Will climate change drive mass migration to Europe? Is it possible to control and manage migration? What’s the best way to address climate-induced migration?
In August of 2016, the Working Group on the Anthropocene presented a recommendation to the International Geological Congress that a new geological epoch needs to be declared: the Anthropocene, or the « age of humans ». The Holocene has apparently come to an end as humans have become the main forces of transformation of the planet. This might give the impression of a unified humanity, where all humans are agents of change on the planet. The reality is that most humans are actually the victims of the changing planet, especially those being displaced as a result of climate change.
At the same time, as Europe was engulfed in the « refugee crisis », unable to respond in a coordinated and dignified fashion to the plight of thousands of migrants fleeing desperate situations, political leaders and international organizations were pushing for a clear distinction between refugees and migrants. Organizations such as UNHCR or IOM ran op-eds to explain that ‘words did matter’ and that one should not confuse ‘refugees’, fleeing war and persecution, with ‘migrants’, fleeing poverty, hunger or disasters. Governments were keen to assert that refugees had a right to asylum, whereas migrants – especially when posing as refugees – should be sent back to where they came from.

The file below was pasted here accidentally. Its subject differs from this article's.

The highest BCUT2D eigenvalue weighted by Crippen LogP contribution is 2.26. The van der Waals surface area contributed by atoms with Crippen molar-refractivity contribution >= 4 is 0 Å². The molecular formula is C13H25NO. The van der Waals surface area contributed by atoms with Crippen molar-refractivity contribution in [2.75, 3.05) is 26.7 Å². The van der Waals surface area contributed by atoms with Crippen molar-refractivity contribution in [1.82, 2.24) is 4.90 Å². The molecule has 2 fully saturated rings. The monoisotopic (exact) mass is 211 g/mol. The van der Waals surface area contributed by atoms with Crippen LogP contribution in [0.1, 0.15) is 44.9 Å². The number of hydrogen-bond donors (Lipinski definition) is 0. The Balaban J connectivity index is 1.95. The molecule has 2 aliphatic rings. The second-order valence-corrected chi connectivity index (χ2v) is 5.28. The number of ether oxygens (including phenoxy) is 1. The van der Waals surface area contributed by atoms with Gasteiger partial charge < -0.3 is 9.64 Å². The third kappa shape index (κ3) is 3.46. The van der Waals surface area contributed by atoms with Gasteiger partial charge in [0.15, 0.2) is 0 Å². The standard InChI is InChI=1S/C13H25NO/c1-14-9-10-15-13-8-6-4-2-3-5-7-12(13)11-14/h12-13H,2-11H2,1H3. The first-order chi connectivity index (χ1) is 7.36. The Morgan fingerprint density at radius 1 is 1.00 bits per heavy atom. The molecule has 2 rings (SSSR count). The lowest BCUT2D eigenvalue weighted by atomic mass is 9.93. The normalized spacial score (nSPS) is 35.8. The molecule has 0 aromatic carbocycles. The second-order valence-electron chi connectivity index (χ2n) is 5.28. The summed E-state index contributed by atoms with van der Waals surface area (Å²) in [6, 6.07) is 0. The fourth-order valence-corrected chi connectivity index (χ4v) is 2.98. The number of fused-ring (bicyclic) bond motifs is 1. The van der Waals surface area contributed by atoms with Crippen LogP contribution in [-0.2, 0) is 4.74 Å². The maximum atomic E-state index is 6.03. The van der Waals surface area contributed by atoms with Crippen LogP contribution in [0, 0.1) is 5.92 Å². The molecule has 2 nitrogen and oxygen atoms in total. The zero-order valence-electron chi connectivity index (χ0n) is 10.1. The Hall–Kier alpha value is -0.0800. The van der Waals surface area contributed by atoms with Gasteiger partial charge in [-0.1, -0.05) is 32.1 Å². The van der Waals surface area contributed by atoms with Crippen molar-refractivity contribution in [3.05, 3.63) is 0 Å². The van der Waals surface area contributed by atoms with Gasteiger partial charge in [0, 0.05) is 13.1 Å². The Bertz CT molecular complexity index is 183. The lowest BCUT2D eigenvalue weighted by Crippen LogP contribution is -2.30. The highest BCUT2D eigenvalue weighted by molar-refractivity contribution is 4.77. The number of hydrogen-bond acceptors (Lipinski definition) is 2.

These two events might seem unrelated to each other, yet they have connections that run deep. These connections will be the very subject of this talk.
After the talk we will migrate to the bar for some cocktails with borderless flavors.
Entrance to the event is free and it is held in English. Doors open at 19:30.
A specialist of environmental geopolitics and migration dynamics, François Gemenne is a FNRS senior research associate at the University of Liège, where he is the Director of the Hugo Observatory. He also serves as co-director of theObservatory on Defence and Climateof the French Ministry of Defence. He lectures on environmental and migration policies in various universities, including the Université libre de Bruxelles, where he holds theBernheim Chair on Peace and Citizenship.